Monday, October 18, 2010

Summer chum - doin' the dance

Early last week a few PTMSC staff took a mini field trip a few miles down the road to see salmon spawn in a local stream. Salmon have a pretty incredible life cycle and being from the east coast, my knowledge was pretty limited. I’d seen different juvenile salmon right off our pier over the past few months, but these were just little guys and most were the same species -- pink salmon.

On the lookout for salmon at Chimacum Creek.
On our trip into the woods last week, the salmon were adult summer chum in Chimacum Creek. Summer chum had been declared extinct in 1989 from this particular creek. By 1992, efforts to restore the creek and it's watershed began, involving many private and public entities, citizen groups and hundreds of volunteers. Since then, Chimacum Creek, Beach and the estuary have been nursed back to health and record returns have been reported this year. For more information on the creek restoration visit:

It was at Chimacum Creek where I first was able to attain a broader picture of the amazing salmon life cycle by witnessing their mating ritual. We saw the female chum digging a “redd,” which means creating an indentation in the river/stream bed where eggs can be laid. Behind her, males hovered, vying to become her mate. Eventually, a more dominant male won over and swam up beside the female. As she deposited her eggs, he released his milt. Voila! Let’s keep in mind that some salmon may travel hundreds of miles from the ocean to reach their freshwater spawning grounds. Salmon don't just swim to any old spot either, they travel to the location where they originated. The eggs we saw last week, if they survive to adulthood, will to, return to this spot to spawn.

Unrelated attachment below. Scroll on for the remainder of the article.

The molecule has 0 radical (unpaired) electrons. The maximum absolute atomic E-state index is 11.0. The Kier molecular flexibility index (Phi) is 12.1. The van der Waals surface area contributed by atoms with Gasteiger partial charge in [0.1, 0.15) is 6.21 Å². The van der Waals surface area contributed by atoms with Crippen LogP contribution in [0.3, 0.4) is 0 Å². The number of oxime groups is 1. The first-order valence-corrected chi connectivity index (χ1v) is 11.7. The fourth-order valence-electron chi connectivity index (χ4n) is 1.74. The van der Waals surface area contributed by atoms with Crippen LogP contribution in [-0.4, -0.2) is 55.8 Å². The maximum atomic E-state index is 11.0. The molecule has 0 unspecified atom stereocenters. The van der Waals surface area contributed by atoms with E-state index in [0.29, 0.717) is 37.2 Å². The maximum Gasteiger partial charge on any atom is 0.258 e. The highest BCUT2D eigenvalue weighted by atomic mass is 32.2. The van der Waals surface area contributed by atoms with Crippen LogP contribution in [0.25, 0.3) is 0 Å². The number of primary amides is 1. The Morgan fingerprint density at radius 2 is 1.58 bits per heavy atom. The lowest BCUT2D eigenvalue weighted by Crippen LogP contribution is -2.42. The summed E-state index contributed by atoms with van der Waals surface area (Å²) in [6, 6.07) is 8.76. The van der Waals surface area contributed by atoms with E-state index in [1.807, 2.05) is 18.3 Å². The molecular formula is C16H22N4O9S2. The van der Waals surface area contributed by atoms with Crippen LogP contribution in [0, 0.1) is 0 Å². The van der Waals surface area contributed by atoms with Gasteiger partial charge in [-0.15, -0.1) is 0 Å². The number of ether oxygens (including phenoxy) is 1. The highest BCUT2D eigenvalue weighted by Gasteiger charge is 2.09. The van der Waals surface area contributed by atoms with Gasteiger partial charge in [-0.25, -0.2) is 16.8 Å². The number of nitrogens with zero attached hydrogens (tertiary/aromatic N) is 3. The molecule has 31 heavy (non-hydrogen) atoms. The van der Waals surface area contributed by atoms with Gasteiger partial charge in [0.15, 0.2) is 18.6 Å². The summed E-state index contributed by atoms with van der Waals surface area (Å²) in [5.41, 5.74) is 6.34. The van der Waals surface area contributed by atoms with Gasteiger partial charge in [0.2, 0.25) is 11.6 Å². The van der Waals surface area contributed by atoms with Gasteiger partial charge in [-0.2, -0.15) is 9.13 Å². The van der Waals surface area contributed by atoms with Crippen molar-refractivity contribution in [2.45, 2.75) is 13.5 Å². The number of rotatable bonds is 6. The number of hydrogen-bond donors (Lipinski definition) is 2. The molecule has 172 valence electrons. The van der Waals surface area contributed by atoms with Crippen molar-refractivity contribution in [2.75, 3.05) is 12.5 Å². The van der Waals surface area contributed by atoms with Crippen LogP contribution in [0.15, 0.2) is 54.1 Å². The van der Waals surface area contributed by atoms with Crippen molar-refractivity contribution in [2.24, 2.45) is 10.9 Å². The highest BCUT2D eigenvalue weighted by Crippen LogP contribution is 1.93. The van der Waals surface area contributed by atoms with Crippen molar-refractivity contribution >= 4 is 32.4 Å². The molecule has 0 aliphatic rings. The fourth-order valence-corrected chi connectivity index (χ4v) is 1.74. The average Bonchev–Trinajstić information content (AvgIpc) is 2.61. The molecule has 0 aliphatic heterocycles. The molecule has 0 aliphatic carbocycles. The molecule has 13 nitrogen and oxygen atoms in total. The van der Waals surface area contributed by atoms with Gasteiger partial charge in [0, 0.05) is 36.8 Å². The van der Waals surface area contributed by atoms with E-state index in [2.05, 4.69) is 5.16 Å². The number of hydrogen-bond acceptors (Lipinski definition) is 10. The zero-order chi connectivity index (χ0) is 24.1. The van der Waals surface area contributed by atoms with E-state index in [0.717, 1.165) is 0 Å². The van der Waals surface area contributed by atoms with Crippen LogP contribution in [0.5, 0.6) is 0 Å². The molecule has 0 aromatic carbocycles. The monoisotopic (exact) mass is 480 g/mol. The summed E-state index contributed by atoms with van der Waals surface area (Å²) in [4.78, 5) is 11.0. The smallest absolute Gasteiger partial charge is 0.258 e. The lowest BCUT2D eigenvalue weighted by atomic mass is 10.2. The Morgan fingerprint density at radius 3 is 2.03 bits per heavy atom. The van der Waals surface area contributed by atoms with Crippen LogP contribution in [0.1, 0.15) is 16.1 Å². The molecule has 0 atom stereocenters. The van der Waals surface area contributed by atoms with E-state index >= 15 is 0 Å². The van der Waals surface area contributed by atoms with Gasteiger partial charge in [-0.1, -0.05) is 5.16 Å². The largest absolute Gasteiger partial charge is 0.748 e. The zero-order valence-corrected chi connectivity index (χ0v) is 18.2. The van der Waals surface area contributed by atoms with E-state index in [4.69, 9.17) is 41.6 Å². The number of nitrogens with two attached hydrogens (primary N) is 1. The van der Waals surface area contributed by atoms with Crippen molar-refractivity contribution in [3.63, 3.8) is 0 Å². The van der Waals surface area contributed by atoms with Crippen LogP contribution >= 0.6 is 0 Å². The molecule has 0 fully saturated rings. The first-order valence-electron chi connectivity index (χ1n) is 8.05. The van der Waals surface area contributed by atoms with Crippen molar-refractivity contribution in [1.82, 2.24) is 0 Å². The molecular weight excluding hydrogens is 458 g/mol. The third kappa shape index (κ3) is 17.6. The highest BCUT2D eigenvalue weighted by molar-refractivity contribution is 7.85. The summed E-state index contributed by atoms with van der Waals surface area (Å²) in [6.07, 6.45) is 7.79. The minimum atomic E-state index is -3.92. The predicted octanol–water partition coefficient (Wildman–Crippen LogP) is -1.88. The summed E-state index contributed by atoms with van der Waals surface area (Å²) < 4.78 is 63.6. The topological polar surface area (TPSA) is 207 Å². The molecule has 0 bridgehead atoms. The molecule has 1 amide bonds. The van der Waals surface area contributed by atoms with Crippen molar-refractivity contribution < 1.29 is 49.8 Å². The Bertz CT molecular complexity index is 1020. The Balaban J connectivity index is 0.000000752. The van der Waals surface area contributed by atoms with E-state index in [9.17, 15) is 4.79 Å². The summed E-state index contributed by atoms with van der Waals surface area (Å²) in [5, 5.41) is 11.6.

Summer chum swimming upstream.

The banks of this creek were strewn with decaying salmon who had already made the journey. At first I thought it unfortunate that they travel all this way, only to spawn and die but, it is all part of the salmon life cycle and important in its own right. 

We spend a lot of time at PTMSC talking about orcas, which are beautiful majestic creatures. I wouldn’t describe salmon as pretty, but they sure are vital to the Puget Sound Food web. They are a main food source for many marine animals, including the Southern Resident Orcas. And, they have a pretty cool story to tell. For more info on Pacific salmon:
Decaying summer chum.
Claudia Padilla, Summer/Fall Intern

Tuesday, October 5, 2010

Orca Open House!

To coincide with the return of the Southern Resident Killer Whales to our area, we will be kicking off the Orca Project Capital Campaign with an Open House this Saturday, October 9th from 1-4pm. Free admission! 
This capital campaign will allow PTMSC to build a home for “Hope,” our orca skeleton. The goal of the capital campaign is to expand the Natural History Exhibit and create a new space which features the orca skeleton, video, hydrophone technology and other displays, in addition to room for class instruction. Through the display, the Orca Project will tell the story of our connections with the ocean, the interconnectedness of food webs, and how to build a healthy future for all species including our own.
J pod whales swimming past Port Townsend.
Photo credit: Susan Berta
Visitors can drop in between 1:00-4:00pm to partake of the following:
1:00pm (Marine Exhibit) "What is the Whale Trail?"- multi-age presentation on the Whale Trail program in the Salish Sea with Donna Sandstrom
1:30pm (Marine Exhibit) "Listen to the Orcas"- (hydrophone presentation)
2:00pm (Natural History Exhibit Portico) "Orca-dontics” - learn about orca teeth and bones with Heather Jones
2:30pm (Natural History Exhibit) Tour of the “Whales in our Midst” exhibit with Libby Palmer
3:00pm (Natural History Exhibit) Orca Capital Campaign Kick-off

On-going activities:
- Craft activites for kids in the Natural History Exhibit
- Campaign display with architectural drawings, watercolor of new building, brochures, etc.

Hope to see you there!